Harvard scholar says the idea of India dates to a much earlier time than the British or the Mughals.
By Mridula Chari
Scroll.in - April 18th 2016
It wasn’t just a cluster of regional identities, and it wasn't ethnic or racial, says Diana L Eck, as she talks about her latest book, 'India: A Sacred Geography'.
Did the British really invent India or did Indians always have a sense that this land was united? It is a question that has puzzled nationalists and historians alike, with ideology often feeding into the answer.
Diana L Eck, a professor of comparative religion and Indian studies at Harvard, wanted to change that. In her newest book India: A Sacred Geography, published in 2012, she turns her attention to how Hindus in India evolved a cultural imagination of a land unified through pilgrimage and myth despite political and regional separations over time. She drew on texts with the dry eye of a scholar, but also travelled on old, arduous pilgrim routes, gathering pamphlets and talking to people about what these stories meant to them.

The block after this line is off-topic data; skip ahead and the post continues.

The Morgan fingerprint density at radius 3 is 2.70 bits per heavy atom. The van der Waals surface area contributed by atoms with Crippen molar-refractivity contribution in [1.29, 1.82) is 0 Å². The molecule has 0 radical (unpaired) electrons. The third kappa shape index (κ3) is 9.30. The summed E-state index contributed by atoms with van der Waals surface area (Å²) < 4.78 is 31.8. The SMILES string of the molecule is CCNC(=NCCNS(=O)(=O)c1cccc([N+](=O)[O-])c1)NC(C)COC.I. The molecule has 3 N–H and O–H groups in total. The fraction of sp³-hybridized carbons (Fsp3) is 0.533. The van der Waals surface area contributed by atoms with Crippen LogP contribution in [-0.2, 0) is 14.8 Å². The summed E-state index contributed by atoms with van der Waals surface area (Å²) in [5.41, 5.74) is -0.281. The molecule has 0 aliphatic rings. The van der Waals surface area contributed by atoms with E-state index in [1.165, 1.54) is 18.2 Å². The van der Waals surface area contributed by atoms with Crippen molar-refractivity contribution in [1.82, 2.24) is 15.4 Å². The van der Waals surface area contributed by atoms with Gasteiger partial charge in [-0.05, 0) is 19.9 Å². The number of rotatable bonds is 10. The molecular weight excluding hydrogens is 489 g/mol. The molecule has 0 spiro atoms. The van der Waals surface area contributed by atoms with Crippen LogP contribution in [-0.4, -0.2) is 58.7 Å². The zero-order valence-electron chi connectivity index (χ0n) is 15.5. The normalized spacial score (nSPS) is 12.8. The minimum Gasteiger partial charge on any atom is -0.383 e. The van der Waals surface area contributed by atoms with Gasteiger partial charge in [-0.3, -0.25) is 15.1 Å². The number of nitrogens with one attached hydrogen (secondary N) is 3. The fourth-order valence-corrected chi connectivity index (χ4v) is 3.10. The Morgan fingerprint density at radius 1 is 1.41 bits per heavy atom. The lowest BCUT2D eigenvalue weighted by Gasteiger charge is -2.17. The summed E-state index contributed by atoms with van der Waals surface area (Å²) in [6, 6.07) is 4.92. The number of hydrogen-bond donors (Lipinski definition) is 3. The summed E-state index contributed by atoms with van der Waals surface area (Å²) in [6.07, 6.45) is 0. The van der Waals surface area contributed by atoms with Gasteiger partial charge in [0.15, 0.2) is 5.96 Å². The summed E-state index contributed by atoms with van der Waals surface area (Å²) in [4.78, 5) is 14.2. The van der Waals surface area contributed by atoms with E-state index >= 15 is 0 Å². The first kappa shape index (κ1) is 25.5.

Eck is perhaps best known for her seminal book Banaras that maps in painstaking detail the myths, rituals and sites of worship in the north Indian city. She began research for her latest book India: A Sacred Geography in the 1980s, when studying Varanasi, before Hindu nationalism had begun to redefine how Hindus looked at sacred spaces. This was in part why she finished it only three decades years later.
In conversation with Scroll.in, Eck speaks of how this old idea of a "sacred geography" collides with Hindu nationalism and why it really should not.
http://bit.ly/1NhZjxL It wasn’t just a cluster of regional identities, and it wasn't ethnic or racial, says Diana L Eck, as she talks about her latest book, 'India: A Sacred Geography'.